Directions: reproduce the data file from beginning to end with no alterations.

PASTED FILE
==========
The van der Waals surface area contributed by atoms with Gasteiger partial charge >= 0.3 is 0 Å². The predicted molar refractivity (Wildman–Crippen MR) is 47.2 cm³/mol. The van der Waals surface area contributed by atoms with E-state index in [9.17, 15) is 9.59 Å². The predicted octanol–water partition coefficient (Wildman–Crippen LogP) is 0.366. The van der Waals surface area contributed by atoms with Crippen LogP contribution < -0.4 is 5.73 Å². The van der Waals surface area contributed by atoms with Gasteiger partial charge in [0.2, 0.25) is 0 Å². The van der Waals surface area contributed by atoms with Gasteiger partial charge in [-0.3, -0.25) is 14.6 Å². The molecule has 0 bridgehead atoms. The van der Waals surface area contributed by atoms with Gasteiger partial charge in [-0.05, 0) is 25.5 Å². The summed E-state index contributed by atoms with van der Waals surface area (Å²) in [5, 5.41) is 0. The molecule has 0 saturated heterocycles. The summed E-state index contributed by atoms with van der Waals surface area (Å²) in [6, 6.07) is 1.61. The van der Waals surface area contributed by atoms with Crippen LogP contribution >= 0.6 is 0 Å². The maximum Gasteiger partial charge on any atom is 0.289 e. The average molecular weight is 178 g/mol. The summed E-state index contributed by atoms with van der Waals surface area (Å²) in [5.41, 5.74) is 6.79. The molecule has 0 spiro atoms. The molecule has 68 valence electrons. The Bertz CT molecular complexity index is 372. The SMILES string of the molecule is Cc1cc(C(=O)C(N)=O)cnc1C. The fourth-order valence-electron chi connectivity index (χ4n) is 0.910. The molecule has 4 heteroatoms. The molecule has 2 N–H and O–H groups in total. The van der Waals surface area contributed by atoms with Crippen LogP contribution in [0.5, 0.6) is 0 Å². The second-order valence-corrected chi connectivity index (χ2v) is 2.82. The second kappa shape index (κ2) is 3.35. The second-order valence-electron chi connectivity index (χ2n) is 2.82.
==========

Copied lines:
The van der Waals surface area contributed by atoms with Gasteiger partial charge >= 0.3 is 0 Å². The predicted molar refractivity (Wildman–Crippen MR) is 47.2 cm³/mol. The van der Waals surface area contributed by atoms with E-state index in [9.17, 15) is 9.59 Å². The predicted octanol–water partition coefficient (Wildman–Crippen LogP) is 0.366. The van der Waals surface area contributed by atoms with Crippen LogP contribution < -0.4 is 5.73 Å². The van der Waals surface area contributed by atoms with Gasteiger partial charge in [0.2, 0.25) is 0 Å². The van der Waals surface area contributed by atoms with Gasteiger partial charge in [-0.3, -0.25) is 14.6 Å². The molecule has 0 bridgehead atoms. The van der Waals surface area contributed by atoms with Gasteiger partial charge in [-0.05, 0) is 25.5 Å². The summed E-state index contributed by atoms with van der Waals surface area (Å²) in [5, 5.41) is 0. The molecule has 0 saturated heterocycles. The summed E-state index contributed by atoms with van der Waals surface area (Å²) in [6, 6.07) is 1.61. The van der Waals surface area contributed by atoms with Crippen LogP contribution >= 0.6 is 0 Å². The maximum Gasteiger partial charge on any atom is 0.289 e. The average molecular weight is 178 g/mol. The summed E-state index contributed by atoms with van der Waals surface area (Å²) in [5.41, 5.74) is 6.79. The molecule has 0 spiro atoms. The molecule has 68 valence electrons. The Bertz CT molecular complexity index is 372. The SMILES string of the molecule is Cc1cc(C(=O)C(N)=O)cnc1C. The fourth-order valence-electron chi connectivity index (χ4n) is 0.910. The molecule has 4 heteroatoms. The molecule has 2 N–H and O–H groups in total. The van der Waals surface area contributed by atoms with Crippen LogP contribution in [0.5, 0.6) is 0 Å². The second-order valence-corrected chi connectivity index (χ2v) is 2.82. The second kappa shape index (κ2) is 3.35. The second-order valence-electron chi connectivity index (χ2n) is 2.82.